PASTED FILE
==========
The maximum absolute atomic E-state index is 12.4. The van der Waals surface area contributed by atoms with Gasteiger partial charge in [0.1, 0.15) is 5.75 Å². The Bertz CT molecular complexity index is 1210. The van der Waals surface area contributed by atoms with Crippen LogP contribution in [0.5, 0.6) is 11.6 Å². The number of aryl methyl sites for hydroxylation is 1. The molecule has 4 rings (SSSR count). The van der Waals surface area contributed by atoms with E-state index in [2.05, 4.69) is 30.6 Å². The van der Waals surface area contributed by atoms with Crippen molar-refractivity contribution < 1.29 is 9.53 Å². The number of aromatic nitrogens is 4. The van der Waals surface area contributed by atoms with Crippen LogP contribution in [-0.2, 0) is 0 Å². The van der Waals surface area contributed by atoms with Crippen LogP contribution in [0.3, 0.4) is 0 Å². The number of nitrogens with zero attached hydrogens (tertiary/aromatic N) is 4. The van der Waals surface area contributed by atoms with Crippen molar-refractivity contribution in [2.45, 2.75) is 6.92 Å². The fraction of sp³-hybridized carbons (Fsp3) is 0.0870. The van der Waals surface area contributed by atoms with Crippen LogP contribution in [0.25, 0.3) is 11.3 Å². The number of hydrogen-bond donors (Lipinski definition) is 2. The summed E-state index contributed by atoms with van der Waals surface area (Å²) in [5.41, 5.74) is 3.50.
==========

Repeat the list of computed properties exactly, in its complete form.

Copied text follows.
The maximum absolute atomic E-state index is 12.4. The van der Waals surface area contributed by atoms with Gasteiger partial charge in [0.1, 0.15) is 5.75 Å². The Bertz CT molecular complexity index is 1210. The van der Waals surface area contributed by atoms with Crippen LogP contribution in [0.5, 0.6) is 11.6 Å². The number of aryl methyl sites for hydroxylation is 1. The molecule has 4 rings (SSSR count). The van der Waals surface area contributed by atoms with E-state index in [2.05, 4.69) is 30.6 Å². The van der Waals surface area contributed by atoms with Crippen molar-refractivity contribution < 1.29 is 9.53 Å². The number of aromatic nitrogens is 4. The van der Waals surface area contributed by atoms with Crippen LogP contribution in [-0.2, 0) is 0 Å². The van der Waals surface area contributed by atoms with Crippen LogP contribution in [0.3, 0.4) is 0 Å². The number of nitrogens with zero attached hydrogens (tertiary/aromatic N) is 4. The van der Waals surface area contributed by atoms with Crippen molar-refractivity contribution in [2.45, 2.75) is 6.92 Å². The fraction of sp³-hybridized carbons (Fsp3) is 0.0870. The van der Waals surface area contributed by atoms with Crippen LogP contribution in [0.25, 0.3) is 11.3 Å². The number of hydrogen-bond donors (Lipinski definition) is 2. The summed E-state index contributed by atoms with van der Waals surface area (Å²) in [5.41, 5.74) is 3.50.